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Greenville Technical College president sets retirement date

Ross Norton //February 22, 2024//

Miller has served as president of Greenville Technical College, with the second-largest enrollment in the state's system, since 2008. (Photo/Greenville Technical College)

Miller has served as president of Greenville Technical College, with the second-largest enrollment in the state's system, since 2008. (Photo/Greenville Technical College)

Greenville Technical College president sets retirement date

Ross Norton //February 22, 2024//

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The Greenville Technical College Area Commission on Feb. 21 approved President Keith Miller’s plan to retire in July 2025.

The approval sets into motion a national search for his successor, according to a news release from the college. Miller, the second president in the college’s history, has led the school since July 2008.

Miller is often thanked publicly for his role — and the college’s — in helping attract new employers to the growing Upstate region. Since the fall of 2014, Greenville County alone has attracted nearly 18,000 new jobs and $3,9 billion in capital investment for more than 220 projects, according to the Greenville Area Development Corp.

Some of Miller’s most notable accomplishments have involved working with and guiding development of programs that serve the business community, especially in workforce training and development.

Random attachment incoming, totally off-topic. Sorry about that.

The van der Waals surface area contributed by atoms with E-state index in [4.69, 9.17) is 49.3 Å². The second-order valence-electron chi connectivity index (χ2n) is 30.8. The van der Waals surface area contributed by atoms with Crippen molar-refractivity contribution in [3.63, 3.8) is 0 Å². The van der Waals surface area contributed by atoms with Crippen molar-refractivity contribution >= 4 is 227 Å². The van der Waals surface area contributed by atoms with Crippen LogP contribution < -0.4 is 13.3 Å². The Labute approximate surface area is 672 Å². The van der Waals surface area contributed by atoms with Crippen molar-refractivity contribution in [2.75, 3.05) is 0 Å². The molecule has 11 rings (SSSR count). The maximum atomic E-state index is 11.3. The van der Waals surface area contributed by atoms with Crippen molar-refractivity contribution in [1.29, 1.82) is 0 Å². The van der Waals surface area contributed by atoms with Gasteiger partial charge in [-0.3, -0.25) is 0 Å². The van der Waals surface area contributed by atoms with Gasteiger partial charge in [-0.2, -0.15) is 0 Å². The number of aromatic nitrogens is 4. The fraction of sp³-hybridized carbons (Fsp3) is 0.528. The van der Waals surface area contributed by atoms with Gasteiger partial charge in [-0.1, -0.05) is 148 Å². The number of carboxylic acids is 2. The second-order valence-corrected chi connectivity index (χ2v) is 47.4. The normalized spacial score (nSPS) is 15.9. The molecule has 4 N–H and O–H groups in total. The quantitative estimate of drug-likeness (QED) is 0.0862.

He led the charge for the first applied bachelor’s degree in advanced manufacturing technology, making Greenville Technical College the first in the South Carolina Technical College System to offer a four-year degree.

“With one of the greatest technical college systems in the world, it makes perfect sense that we would give South Carolinians the opportunity to utilize those institutions of higher learning to contribute to one of the fastest-growing manufacturing industries in the country,” Gov. Henry McMaster said in 2018 when he signed legislation paving the way for the degree program.

Much of what Miller has accomplished at the college has been the result of partnerships, according to the news release. He has worked closely with employers including BMW, Michelin, Lockheed Martin, Prisma Health, Bon Secours St. Francis and Bosch Rexroth, as well as local, state, national and international organizations with ties to the Upstate and South Carolina.